Signout

Stand up straight

You know how, when you squint at a colorful tree, the borders disappear, and all the leaves merge together into one big mass of green? Turn that inside out, and you have my relationship with The Hospital. At times–especially difficult times–all the departments and interests and people in that place start to merge. Their demands and rules start to become one entity’s demands and rules, and their borders disappear. I have to squint hard to separate the strands that come together to form the rope around my neck.

My friend Jack was in a terrible accident last week. I heard about it the evening it happened. After emergent surgery, he was rushed to the intensive care unit, where his chances of surviving the night were estimated at 50/50.

That night, I dreamt that when I went to visit Jack in the morning, he had done so well that he had been transferred to a non-critical floor. I smiled as I walked down crepuscular hallways, looking for his name on the lavender-colored room doors inside my head.

I woke up early to see him, and when I swiped my badge at the entry into the unit, he was still there. I waited outside his room–after all, I am his friend, not his doctor–and when his nurse came out, I asked if I could see him. She frothed at me: I could not see him. I should have entered the unit as a visitor rather than with my badge, since I was coming as a friend and not a provider. I would have to come back. And no, she could not tell me how he was doing.

I did not ask her why, if I was a visitor, I was being chewed out as though I were merely a resident. I instead burst into tears and left.

I stood in front of the window outside the unit, watching the early morning creep into the parking deck across the street. Downstairs, my own work–in a different intensive care unit, with different patients–was to take care of patients exactly like Jack. I knew exactly what we whispered to each other about people with his injuries, and I wished now that someone would tell me that it was all lies.

That afternoon, I was pulled aside by a superior and told that something I had said had caused a patient’s family member to raise an eyebrow. A few days prior, I had been post-call–awake for 30 hours–and on rounds, I had mumbled, “God, I’m so tired I can barely stand up.” This, he said, had been seen as unprofessional.

I turned to face him and marveled at the strange blur before me. No eyes, no ears, no chin–just a building with a big, flapping mouth for a door and an inconvenient parking structure tacked awkwardly onto the back. Flap, flap, flap went that mouth.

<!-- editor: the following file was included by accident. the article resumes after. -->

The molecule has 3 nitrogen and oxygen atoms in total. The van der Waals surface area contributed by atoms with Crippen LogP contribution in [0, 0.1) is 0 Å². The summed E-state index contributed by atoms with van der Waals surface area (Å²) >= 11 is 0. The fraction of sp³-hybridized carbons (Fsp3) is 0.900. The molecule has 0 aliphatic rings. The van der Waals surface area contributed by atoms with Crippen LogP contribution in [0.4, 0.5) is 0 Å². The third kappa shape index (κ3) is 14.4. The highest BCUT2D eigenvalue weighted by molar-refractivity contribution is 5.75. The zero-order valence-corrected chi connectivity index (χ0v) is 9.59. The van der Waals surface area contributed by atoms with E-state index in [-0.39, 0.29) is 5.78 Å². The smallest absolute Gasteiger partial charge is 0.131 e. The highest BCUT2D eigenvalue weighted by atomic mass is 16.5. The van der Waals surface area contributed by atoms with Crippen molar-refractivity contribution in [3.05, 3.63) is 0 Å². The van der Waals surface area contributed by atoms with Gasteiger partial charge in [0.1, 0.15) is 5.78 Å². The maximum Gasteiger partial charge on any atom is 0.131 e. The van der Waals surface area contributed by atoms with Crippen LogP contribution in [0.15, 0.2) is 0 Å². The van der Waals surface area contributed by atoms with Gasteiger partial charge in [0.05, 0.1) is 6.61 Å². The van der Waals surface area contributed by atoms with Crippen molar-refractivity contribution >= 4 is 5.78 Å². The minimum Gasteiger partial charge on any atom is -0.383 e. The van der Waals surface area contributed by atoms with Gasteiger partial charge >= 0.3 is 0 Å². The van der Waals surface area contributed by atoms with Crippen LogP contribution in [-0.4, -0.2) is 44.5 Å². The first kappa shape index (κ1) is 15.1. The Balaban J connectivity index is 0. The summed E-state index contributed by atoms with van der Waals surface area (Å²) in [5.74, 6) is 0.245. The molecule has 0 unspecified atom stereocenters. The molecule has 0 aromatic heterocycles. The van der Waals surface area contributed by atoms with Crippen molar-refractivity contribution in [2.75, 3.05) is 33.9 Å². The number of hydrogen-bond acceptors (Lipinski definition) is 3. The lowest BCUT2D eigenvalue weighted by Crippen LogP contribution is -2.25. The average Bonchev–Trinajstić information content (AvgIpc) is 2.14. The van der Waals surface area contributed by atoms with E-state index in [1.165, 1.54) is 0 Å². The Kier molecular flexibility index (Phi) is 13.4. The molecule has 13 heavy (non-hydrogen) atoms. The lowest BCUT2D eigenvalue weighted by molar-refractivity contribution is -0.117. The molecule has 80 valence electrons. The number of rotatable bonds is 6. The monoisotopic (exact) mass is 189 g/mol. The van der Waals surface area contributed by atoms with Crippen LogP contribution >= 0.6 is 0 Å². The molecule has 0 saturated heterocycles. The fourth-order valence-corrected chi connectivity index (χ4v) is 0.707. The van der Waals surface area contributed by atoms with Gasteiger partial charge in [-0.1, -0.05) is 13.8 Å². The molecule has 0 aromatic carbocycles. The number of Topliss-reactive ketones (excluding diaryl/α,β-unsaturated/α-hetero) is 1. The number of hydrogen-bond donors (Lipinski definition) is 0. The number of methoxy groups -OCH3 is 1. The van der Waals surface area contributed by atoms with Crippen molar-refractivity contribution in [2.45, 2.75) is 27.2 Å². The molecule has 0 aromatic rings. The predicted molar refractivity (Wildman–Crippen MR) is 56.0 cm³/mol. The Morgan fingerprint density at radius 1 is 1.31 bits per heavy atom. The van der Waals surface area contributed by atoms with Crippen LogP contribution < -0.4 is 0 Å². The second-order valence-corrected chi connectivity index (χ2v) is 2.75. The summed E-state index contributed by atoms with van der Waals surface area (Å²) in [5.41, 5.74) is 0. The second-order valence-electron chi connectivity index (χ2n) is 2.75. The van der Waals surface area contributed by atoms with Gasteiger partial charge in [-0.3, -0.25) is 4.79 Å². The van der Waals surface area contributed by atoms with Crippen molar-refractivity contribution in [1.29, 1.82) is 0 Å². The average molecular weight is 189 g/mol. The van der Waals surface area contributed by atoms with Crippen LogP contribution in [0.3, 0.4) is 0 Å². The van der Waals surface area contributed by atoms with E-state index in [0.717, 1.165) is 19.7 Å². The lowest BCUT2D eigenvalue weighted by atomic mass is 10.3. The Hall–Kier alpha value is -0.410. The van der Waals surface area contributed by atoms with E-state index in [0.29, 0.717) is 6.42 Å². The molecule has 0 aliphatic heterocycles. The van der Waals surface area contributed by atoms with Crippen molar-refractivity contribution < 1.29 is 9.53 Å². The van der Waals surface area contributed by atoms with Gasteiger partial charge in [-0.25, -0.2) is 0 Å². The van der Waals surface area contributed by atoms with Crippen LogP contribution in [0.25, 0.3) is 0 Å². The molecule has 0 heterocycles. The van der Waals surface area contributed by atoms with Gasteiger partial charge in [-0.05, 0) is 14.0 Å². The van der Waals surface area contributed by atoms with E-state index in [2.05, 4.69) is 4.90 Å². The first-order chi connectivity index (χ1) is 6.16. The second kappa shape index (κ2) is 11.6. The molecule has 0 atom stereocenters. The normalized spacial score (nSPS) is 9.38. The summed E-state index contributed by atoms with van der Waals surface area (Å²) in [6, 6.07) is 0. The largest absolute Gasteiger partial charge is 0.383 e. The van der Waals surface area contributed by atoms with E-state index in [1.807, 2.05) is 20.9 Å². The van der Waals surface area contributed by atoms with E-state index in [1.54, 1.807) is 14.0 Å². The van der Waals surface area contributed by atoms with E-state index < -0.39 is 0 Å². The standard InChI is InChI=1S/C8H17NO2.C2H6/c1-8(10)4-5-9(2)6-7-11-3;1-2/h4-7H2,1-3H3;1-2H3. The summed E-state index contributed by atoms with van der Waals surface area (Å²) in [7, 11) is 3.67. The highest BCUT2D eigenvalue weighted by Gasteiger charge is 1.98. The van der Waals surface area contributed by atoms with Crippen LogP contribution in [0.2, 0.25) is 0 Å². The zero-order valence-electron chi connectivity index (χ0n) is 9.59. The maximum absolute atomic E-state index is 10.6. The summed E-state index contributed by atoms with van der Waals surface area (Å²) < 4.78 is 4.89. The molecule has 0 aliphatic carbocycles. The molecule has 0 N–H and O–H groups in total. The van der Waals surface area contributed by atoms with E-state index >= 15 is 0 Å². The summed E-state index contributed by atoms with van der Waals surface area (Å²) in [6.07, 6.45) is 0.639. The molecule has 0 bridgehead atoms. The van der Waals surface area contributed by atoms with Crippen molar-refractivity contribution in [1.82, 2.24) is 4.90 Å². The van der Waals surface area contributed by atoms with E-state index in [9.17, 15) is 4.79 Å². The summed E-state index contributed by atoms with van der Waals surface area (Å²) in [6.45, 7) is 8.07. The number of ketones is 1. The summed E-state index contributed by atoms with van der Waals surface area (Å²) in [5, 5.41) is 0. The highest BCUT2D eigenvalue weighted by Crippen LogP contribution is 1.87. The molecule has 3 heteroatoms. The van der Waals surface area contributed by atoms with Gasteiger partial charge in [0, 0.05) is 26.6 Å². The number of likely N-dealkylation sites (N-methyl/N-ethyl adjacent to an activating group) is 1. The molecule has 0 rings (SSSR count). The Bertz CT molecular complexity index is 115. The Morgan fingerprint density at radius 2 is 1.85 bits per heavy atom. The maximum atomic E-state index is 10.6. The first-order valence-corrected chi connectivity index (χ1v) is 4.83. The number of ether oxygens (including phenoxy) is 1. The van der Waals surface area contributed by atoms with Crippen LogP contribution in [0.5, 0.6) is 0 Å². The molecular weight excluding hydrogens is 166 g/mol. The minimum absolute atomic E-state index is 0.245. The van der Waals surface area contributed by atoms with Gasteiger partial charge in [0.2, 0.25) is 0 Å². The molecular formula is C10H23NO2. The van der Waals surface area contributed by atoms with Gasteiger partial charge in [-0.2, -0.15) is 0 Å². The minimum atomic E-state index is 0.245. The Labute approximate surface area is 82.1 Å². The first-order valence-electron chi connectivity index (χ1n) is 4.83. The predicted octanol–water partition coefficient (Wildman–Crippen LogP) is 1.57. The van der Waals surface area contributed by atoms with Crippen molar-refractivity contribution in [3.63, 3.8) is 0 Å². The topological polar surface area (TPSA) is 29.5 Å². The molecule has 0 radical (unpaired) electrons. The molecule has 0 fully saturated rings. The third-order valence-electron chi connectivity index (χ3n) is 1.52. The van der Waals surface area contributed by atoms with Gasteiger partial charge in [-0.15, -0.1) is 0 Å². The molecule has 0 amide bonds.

Here is the message the hospital was giving to me: I am expected to maintain firm boundaries, refrain from complaining; and provide to patients’ families exactly what they want, whether it’s reasonable or not. However, I should not expect that when I am the loved one of a patient, I can demand any of the indulgences that families can demand of me–not kindness, not time for my own grief and anger, not a sensation of loss of control. I am a pillar of professionalism at all times, and even when I snap in two, both halves need to stand up straight.

I squinted, trying to pick out details, perhaps an element of misunderstanding, or spaces where I could come clean about my sadness. But I was too tired, and whatever it was I was seeking was hidden behind that blurred facade.

Sure, there are faces in that building that express compassion–it’s just not compassion for me.

Comments

  1. #1 Ctenotrish
    August 13, 2008

    Hang in there, Signout! I hope your friend Jack is doing well – fingers crossed.

  2. #2 Brian
    August 13, 2008

    To my mind, this is a by-product of the mentality that views patients as “customers”. You? Why, you’re just the help.

  3. #3 PhysioProf
    August 13, 2008

    Very nice post, Dr. Signout! I am sorry about your friend.

    The sort of compartmentalization you describe between “professionalism” and “compassion” is very typical of professions in which one owes a special duty to someone else, such as medicine and law. It does serve a useful purpose, but also has unfortunate side effects, as you point out so eloquently.

  4. #4 Ophir
    August 13, 2008

    Your concern for your injured friend and your dismay at the misguided professional environment emanate pain and compassion. We wish for your friend’s successful recovery, and are appalled at the way you were treated by your peers. You may not be able to change the world today. But knowing that you can see and guide a way for change, we know there is hope for all of us.

  5. #5 Abel Pharmboy
    August 13, 2008

    I send my best wishes to you, Jack, and Jack’s family.